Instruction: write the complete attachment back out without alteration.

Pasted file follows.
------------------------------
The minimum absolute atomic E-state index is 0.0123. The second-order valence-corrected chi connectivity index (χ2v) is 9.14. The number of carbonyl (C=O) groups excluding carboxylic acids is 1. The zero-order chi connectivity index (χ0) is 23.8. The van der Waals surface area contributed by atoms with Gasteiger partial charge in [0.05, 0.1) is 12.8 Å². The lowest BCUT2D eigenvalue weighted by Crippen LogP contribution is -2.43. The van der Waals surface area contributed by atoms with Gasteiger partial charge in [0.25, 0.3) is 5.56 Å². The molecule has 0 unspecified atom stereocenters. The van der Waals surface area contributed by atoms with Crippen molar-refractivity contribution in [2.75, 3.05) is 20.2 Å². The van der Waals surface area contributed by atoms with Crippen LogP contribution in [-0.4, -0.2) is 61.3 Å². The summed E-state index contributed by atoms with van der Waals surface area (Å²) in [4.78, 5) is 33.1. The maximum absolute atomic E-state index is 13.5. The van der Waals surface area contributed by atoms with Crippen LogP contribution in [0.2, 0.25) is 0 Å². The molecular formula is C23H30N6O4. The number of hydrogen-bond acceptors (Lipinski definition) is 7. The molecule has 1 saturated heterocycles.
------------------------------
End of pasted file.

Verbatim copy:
The minimum absolute atomic E-state index is 0.0123. The second-order valence-corrected chi connectivity index (χ2v) is 9.14. The number of carbonyl (C=O) groups excluding carboxylic acids is 1. The zero-order chi connectivity index (χ0) is 23.8. The van der Waals surface area contributed by atoms with Gasteiger partial charge in [0.05, 0.1) is 12.8 Å². The lowest BCUT2D eigenvalue weighted by Crippen LogP contribution is -2.43. The van der Waals surface area contributed by atoms with Gasteiger partial charge in [0.25, 0.3) is 5.56 Å². The molecule has 0 unspecified atom stereocenters. The van der Waals surface area contributed by atoms with Crippen molar-refractivity contribution in [2.75, 3.05) is 20.2 Å². The van der Waals surface area contributed by atoms with Crippen LogP contribution in [-0.4, -0.2) is 61.3 Å². The summed E-state index contributed by atoms with van der Waals surface area (Å²) in [4.78, 5) is 33.1. The maximum absolute atomic E-state index is 13.5. The van der Waals surface area contributed by atoms with Crippen LogP contribution in [0.2, 0.25) is 0 Å². The molecular formula is C23H30N6O4. The number of hydrogen-bond acceptors (Lipinski definition) is 7. The molecule has 1 saturated heterocycles.